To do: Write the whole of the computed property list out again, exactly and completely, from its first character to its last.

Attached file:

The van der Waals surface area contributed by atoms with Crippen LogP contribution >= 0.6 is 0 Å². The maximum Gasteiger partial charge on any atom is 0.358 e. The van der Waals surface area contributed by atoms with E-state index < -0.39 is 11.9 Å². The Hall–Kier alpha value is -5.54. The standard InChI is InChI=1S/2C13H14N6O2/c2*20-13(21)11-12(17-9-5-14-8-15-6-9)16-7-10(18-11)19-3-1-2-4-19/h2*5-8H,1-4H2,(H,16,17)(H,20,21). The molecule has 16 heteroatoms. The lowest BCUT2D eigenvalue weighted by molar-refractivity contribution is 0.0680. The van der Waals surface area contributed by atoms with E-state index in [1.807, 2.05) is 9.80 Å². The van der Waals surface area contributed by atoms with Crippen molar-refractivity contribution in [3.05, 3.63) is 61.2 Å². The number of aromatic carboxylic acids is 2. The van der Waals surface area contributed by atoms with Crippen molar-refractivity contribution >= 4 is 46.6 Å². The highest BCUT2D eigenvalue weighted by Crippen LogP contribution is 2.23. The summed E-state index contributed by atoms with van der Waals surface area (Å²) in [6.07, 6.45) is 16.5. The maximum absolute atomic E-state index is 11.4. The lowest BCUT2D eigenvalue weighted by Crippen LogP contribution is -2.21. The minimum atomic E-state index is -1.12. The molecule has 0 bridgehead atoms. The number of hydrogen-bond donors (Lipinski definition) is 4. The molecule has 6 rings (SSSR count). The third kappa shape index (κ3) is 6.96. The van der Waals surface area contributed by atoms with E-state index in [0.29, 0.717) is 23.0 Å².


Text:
The van der Waals surface area contributed by atoms with Crippen LogP contribution >= 0.6 is 0 Å². The maximum Gasteiger partial charge on any atom is 0.358 e. The van der Waals surface area contributed by atoms with E-state index < -0.39 is 11.9 Å². The Hall–Kier alpha value is -5.54. The standard InChI is InChI=1S/2C13H14N6O2/c2*20-13(21)11-12(17-9-5-14-8-15-6-9)16-7-10(18-11)19-3-1-2-4-19/h2*5-8H,1-4H2,(H,16,17)(H,20,21). The molecule has 16 heteroatoms. The lowest BCUT2D eigenvalue weighted by molar-refractivity contribution is 0.0680. The van der Waals surface area contributed by atoms with E-state index in [1.807, 2.05) is 9.80 Å². The van der Waals surface area contributed by atoms with Crippen molar-refractivity contribution in [3.05, 3.63) is 61.2 Å². The number of aromatic carboxylic acids is 2. The van der Waals surface area contributed by atoms with Crippen molar-refractivity contribution >= 4 is 46.6 Å². The highest BCUT2D eigenvalue weighted by Crippen LogP contribution is 2.23. The summed E-state index contributed by atoms with van der Waals surface area (Å²) in [6.07, 6.45) is 16.5. The maximum absolute atomic E-state index is 11.4. The lowest BCUT2D eigenvalue weighted by Crippen LogP contribution is -2.21. The minimum atomic E-state index is -1.12. The molecule has 0 bridgehead atoms. The number of hydrogen-bond donors (Lipinski definition) is 4. The molecule has 6 rings (SSSR count). The third kappa shape index (κ3) is 6.96. The van der Waals surface area contributed by atoms with E-state index in [0.29, 0.717) is 23.0 Å².